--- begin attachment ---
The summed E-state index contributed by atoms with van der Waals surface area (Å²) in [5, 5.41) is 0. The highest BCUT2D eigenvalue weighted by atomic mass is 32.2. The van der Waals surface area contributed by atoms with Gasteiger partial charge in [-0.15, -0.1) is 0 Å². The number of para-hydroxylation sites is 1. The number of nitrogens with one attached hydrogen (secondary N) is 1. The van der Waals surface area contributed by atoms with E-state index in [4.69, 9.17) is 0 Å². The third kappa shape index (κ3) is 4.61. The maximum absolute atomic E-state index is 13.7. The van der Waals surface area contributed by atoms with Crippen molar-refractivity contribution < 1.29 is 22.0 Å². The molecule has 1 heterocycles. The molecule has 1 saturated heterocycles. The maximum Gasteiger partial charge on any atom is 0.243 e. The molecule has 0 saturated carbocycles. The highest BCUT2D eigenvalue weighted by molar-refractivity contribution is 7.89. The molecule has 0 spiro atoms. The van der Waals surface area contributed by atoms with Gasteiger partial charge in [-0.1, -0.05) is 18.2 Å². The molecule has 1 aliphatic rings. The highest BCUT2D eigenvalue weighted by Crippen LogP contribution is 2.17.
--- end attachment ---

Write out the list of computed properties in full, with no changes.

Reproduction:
The summed E-state index contributed by atoms with van der Waals surface area (Å²) in [5, 5.41) is 0. The highest BCUT2D eigenvalue weighted by atomic mass is 32.2. The van der Waals surface area contributed by atoms with Gasteiger partial charge in [-0.15, -0.1) is 0 Å². The number of para-hydroxylation sites is 1. The number of nitrogens with one attached hydrogen (secondary N) is 1. The van der Waals surface area contributed by atoms with E-state index in [4.69, 9.17) is 0 Å². The third kappa shape index (κ3) is 4.61. The maximum absolute atomic E-state index is 13.7. The van der Waals surface area contributed by atoms with Crippen molar-refractivity contribution < 1.29 is 22.0 Å². The molecule has 1 heterocycles. The molecule has 1 saturated heterocycles. The maximum Gasteiger partial charge on any atom is 0.243 e. The molecule has 0 saturated carbocycles. The highest BCUT2D eigenvalue weighted by molar-refractivity contribution is 7.89. The molecule has 0 spiro atoms. The van der Waals surface area contributed by atoms with Gasteiger partial charge in [-0.1, -0.05) is 18.2 Å². The molecule has 1 aliphatic rings. The highest BCUT2D eigenvalue weighted by Crippen LogP contribution is 2.17.